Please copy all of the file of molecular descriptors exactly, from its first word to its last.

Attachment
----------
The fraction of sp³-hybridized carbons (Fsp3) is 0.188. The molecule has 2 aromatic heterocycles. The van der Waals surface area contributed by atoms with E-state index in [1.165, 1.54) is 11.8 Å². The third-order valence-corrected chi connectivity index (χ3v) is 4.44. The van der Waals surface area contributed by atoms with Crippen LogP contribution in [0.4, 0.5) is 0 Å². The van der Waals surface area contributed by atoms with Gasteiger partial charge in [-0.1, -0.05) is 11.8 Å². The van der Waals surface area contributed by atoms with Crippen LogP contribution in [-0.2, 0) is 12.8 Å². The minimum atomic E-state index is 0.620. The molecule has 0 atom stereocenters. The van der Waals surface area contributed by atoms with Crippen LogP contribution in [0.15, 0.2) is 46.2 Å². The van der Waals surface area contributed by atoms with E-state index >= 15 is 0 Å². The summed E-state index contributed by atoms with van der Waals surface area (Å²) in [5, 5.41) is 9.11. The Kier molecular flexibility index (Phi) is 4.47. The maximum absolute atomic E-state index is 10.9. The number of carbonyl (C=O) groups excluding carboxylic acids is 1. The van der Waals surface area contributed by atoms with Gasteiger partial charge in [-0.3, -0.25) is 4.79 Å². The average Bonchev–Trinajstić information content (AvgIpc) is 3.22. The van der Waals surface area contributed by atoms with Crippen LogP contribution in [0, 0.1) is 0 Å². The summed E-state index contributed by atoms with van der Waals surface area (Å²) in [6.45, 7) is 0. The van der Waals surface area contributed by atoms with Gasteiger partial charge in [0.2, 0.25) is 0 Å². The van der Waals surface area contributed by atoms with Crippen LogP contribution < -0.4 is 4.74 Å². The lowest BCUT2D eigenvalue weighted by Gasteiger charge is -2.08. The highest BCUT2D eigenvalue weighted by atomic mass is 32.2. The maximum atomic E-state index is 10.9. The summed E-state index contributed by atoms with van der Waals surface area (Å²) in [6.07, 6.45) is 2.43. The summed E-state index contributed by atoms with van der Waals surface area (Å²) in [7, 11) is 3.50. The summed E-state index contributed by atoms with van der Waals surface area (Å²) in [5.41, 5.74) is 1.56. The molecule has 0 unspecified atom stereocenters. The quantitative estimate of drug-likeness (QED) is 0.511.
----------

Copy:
The fraction of sp³-hybridized carbons (Fsp3) is 0.188. The molecule has 2 aromatic heterocycles. The van der Waals surface area contributed by atoms with E-state index in [1.165, 1.54) is 11.8 Å². The third-order valence-corrected chi connectivity index (χ3v) is 4.44. The van der Waals surface area contributed by atoms with Crippen LogP contribution in [0.4, 0.5) is 0 Å². The van der Waals surface area contributed by atoms with Gasteiger partial charge in [-0.1, -0.05) is 11.8 Å². The van der Waals surface area contributed by atoms with Crippen LogP contribution in [-0.2, 0) is 12.8 Å². The minimum atomic E-state index is 0.620. The molecule has 0 atom stereocenters. The van der Waals surface area contributed by atoms with Crippen LogP contribution in [0.15, 0.2) is 46.2 Å². The van der Waals surface area contributed by atoms with E-state index >= 15 is 0 Å². The summed E-state index contributed by atoms with van der Waals surface area (Å²) in [5, 5.41) is 9.11. The Kier molecular flexibility index (Phi) is 4.47. The maximum absolute atomic E-state index is 10.9. The number of carbonyl (C=O) groups excluding carboxylic acids is 1. The van der Waals surface area contributed by atoms with Gasteiger partial charge in [-0.3, -0.25) is 4.79 Å². The average Bonchev–Trinajstić information content (AvgIpc) is 3.22. The van der Waals surface area contributed by atoms with Crippen LogP contribution in [0, 0.1) is 0 Å². The summed E-state index contributed by atoms with van der Waals surface area (Å²) in [6.45, 7) is 0. The van der Waals surface area contributed by atoms with Gasteiger partial charge in [0.2, 0.25) is 0 Å². The van der Waals surface area contributed by atoms with Crippen LogP contribution < -0.4 is 4.74 Å². The lowest BCUT2D eigenvalue weighted by Gasteiger charge is -2.08. The highest BCUT2D eigenvalue weighted by atomic mass is 32.2. The maximum atomic E-state index is 10.9. The summed E-state index contributed by atoms with van der Waals surface area (Å²) in [6.07, 6.45) is 2.43. The summed E-state index contributed by atoms with van der Waals surface area (Å²) in [7, 11) is 3.50. The summed E-state index contributed by atoms with van der Waals surface area (Å²) in [5.41, 5.74) is 1.56. The molecule has 0 unspecified atom stereocenters. The quantitative estimate of drug-likeness (QED) is 0.511.